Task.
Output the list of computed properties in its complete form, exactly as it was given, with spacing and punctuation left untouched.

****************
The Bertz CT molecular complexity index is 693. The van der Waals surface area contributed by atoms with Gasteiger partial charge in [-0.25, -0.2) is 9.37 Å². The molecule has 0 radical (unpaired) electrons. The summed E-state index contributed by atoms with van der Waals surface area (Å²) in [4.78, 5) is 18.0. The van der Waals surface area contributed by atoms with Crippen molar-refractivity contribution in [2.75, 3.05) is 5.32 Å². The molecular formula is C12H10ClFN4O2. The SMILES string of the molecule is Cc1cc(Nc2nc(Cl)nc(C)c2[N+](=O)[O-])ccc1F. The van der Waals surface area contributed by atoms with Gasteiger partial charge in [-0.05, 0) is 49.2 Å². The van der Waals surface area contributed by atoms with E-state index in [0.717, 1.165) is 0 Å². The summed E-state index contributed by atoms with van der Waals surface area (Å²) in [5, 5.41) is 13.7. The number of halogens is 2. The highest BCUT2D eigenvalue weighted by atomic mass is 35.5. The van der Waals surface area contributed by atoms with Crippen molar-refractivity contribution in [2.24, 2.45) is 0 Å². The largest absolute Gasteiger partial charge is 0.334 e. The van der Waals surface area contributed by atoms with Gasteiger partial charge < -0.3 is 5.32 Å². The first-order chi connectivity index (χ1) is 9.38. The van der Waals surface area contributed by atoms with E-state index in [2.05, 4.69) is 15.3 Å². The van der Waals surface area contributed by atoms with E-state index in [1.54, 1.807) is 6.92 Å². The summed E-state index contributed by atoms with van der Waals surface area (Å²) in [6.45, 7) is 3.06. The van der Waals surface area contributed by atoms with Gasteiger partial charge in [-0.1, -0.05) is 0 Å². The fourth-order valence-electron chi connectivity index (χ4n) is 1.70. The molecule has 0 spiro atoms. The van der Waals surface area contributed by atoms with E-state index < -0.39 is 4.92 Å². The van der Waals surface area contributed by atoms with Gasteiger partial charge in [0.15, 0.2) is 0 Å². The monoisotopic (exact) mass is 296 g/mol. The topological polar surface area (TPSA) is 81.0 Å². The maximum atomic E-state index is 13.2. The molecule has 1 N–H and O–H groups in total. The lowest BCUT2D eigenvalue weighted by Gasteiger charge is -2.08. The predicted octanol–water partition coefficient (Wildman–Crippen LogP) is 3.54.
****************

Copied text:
The Bertz CT molecular complexity index is 693. The van der Waals surface area contributed by atoms with Gasteiger partial charge in [-0.25, -0.2) is 9.37 Å². The molecule has 0 radical (unpaired) electrons. The summed E-state index contributed by atoms with van der Waals surface area (Å²) in [4.78, 5) is 18.0. The van der Waals surface area contributed by atoms with Crippen molar-refractivity contribution in [2.75, 3.05) is 5.32 Å². The molecular formula is C12H10ClFN4O2. The SMILES string of the molecule is Cc1cc(Nc2nc(Cl)nc(C)c2[N+](=O)[O-])ccc1F. The van der Waals surface area contributed by atoms with Gasteiger partial charge in [-0.05, 0) is 49.2 Å². The van der Waals surface area contributed by atoms with E-state index in [0.717, 1.165) is 0 Å². The summed E-state index contributed by atoms with van der Waals surface area (Å²) in [5, 5.41) is 13.7. The number of halogens is 2. The highest BCUT2D eigenvalue weighted by atomic mass is 35.5. The van der Waals surface area contributed by atoms with Crippen molar-refractivity contribution in [2.24, 2.45) is 0 Å². The largest absolute Gasteiger partial charge is 0.334 e. The van der Waals surface area contributed by atoms with Gasteiger partial charge < -0.3 is 5.32 Å². The first-order chi connectivity index (χ1) is 9.38. The van der Waals surface area contributed by atoms with E-state index in [2.05, 4.69) is 15.3 Å². The van der Waals surface area contributed by atoms with E-state index in [1.54, 1.807) is 6.92 Å². The summed E-state index contributed by atoms with van der Waals surface area (Å²) in [6.45, 7) is 3.06. The van der Waals surface area contributed by atoms with Gasteiger partial charge in [-0.1, -0.05) is 0 Å². The fourth-order valence-electron chi connectivity index (χ4n) is 1.70. The molecule has 0 spiro atoms. The van der Waals surface area contributed by atoms with E-state index < -0.39 is 4.92 Å². The van der Waals surface area contributed by atoms with Gasteiger partial charge in [0.15, 0.2) is 0 Å². The monoisotopic (exact) mass is 296 g/mol. The topological polar surface area (TPSA) is 81.0 Å². The maximum atomic E-state index is 13.2. The molecule has 1 N–H and O–H groups in total. The lowest BCUT2D eigenvalue weighted by Gasteiger charge is -2.08. The predicted octanol–water partition coefficient (Wildman–Crippen LogP) is 3.54.